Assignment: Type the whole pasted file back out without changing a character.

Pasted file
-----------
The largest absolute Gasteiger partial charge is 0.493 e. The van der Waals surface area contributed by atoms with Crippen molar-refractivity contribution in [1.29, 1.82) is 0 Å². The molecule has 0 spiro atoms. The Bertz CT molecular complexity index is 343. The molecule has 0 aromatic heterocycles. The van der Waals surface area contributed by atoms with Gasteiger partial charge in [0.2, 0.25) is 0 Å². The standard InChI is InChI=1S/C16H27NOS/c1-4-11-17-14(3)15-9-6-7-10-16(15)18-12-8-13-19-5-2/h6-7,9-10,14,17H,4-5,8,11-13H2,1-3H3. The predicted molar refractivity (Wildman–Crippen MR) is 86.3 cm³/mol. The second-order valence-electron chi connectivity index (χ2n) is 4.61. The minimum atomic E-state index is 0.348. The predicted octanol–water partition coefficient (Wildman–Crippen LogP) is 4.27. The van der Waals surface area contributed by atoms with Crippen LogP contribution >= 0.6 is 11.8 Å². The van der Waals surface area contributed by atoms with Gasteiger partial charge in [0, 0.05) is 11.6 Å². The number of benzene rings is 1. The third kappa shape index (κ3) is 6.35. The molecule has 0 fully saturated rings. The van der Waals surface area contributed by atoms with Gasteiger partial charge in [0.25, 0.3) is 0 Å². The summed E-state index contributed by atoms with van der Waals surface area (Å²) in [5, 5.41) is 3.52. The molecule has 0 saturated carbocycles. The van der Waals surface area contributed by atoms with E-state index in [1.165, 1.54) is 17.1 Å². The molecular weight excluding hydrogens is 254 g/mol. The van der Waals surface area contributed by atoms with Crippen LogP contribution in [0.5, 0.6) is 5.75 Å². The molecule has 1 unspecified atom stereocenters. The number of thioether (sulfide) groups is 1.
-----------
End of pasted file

The largest absolute Gasteiger partial charge is 0.493 e. The van der Waals surface area contributed by atoms with Crippen molar-refractivity contribution in [1.29, 1.82) is 0 Å². The molecule has 0 spiro atoms. The Bertz CT molecular complexity index is 343. The molecule has 0 aromatic heterocycles. The van der Waals surface area contributed by atoms with Gasteiger partial charge in [0.2, 0.25) is 0 Å². The standard InChI is InChI=1S/C16H27NOS/c1-4-11-17-14(3)15-9-6-7-10-16(15)18-12-8-13-19-5-2/h6-7,9-10,14,17H,4-5,8,11-13H2,1-3H3. The predicted molar refractivity (Wildman–Crippen MR) is 86.3 cm³/mol. The second-order valence-electron chi connectivity index (χ2n) is 4.61. The minimum atomic E-state index is 0.348. The predicted octanol–water partition coefficient (Wildman–Crippen LogP) is 4.27. The van der Waals surface area contributed by atoms with Crippen LogP contribution >= 0.6 is 11.8 Å². The van der Waals surface area contributed by atoms with Gasteiger partial charge in [0, 0.05) is 11.6 Å². The number of benzene rings is 1. The third kappa shape index (κ3) is 6.35. The molecule has 0 fully saturated rings. The van der Waals surface area contributed by atoms with Gasteiger partial charge in [0.25, 0.3) is 0 Å². The summed E-state index contributed by atoms with van der Waals surface area (Å²) in [5, 5.41) is 3.52. The molecule has 0 saturated carbocycles. The van der Waals surface area contributed by atoms with E-state index in [1.165, 1.54) is 17.1 Å². The molecular weight excluding hydrogens is 254 g/mol. The van der Waals surface area contributed by atoms with Crippen LogP contribution in [0.5, 0.6) is 5.75 Å². The molecule has 1 unspecified atom stereocenters. The number of thioether (sulfide) groups is 1.